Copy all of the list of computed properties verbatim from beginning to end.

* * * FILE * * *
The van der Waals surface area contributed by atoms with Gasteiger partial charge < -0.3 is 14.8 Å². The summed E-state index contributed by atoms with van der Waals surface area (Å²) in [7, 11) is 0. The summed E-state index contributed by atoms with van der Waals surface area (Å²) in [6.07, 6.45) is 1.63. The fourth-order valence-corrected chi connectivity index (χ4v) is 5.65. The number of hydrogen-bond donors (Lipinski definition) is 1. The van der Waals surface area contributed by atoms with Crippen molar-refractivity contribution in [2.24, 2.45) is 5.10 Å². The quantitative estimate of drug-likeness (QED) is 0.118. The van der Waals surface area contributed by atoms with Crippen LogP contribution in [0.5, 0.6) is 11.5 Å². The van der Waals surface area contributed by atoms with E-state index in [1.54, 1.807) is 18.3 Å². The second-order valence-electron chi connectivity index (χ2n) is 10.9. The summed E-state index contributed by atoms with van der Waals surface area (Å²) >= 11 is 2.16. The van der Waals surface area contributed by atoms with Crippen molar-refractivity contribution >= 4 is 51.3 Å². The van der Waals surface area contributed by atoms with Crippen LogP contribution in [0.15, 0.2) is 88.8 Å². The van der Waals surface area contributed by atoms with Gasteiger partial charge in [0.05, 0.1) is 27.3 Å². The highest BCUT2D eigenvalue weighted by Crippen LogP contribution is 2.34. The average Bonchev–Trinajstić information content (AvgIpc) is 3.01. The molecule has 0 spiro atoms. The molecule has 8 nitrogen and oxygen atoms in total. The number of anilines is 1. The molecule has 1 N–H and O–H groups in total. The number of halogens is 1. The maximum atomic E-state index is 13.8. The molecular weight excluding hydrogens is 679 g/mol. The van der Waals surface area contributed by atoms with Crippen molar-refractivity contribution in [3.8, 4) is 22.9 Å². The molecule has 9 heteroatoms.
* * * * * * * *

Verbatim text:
The van der Waals surface area contributed by atoms with Gasteiger partial charge < -0.3 is 14.8 Å². The summed E-state index contributed by atoms with van der Waals surface area (Å²) in [7, 11) is 0. The summed E-state index contributed by atoms with van der Waals surface area (Å²) in [6.07, 6.45) is 1.63. The fourth-order valence-corrected chi connectivity index (χ4v) is 5.65. The number of hydrogen-bond donors (Lipinski definition) is 1. The van der Waals surface area contributed by atoms with Crippen molar-refractivity contribution in [2.24, 2.45) is 5.10 Å². The quantitative estimate of drug-likeness (QED) is 0.118. The van der Waals surface area contributed by atoms with Crippen LogP contribution in [0.5, 0.6) is 11.5 Å². The van der Waals surface area contributed by atoms with E-state index in [1.54, 1.807) is 18.3 Å². The second-order valence-electron chi connectivity index (χ2n) is 10.9. The summed E-state index contributed by atoms with van der Waals surface area (Å²) >= 11 is 2.16. The van der Waals surface area contributed by atoms with Crippen molar-refractivity contribution >= 4 is 51.3 Å². The van der Waals surface area contributed by atoms with Crippen LogP contribution in [0.15, 0.2) is 88.8 Å². The van der Waals surface area contributed by atoms with Gasteiger partial charge in [0.05, 0.1) is 27.3 Å². The highest BCUT2D eigenvalue weighted by Crippen LogP contribution is 2.34. The average Bonchev–Trinajstić information content (AvgIpc) is 3.01. The molecule has 0 spiro atoms. The molecule has 8 nitrogen and oxygen atoms in total. The number of anilines is 1. The molecule has 1 N–H and O–H groups in total. The number of halogens is 1. The maximum atomic E-state index is 13.8. The molecular weight excluding hydrogens is 679 g/mol. The van der Waals surface area contributed by atoms with Crippen molar-refractivity contribution in [3.8, 4) is 22.9 Å². The molecule has 9 heteroatoms.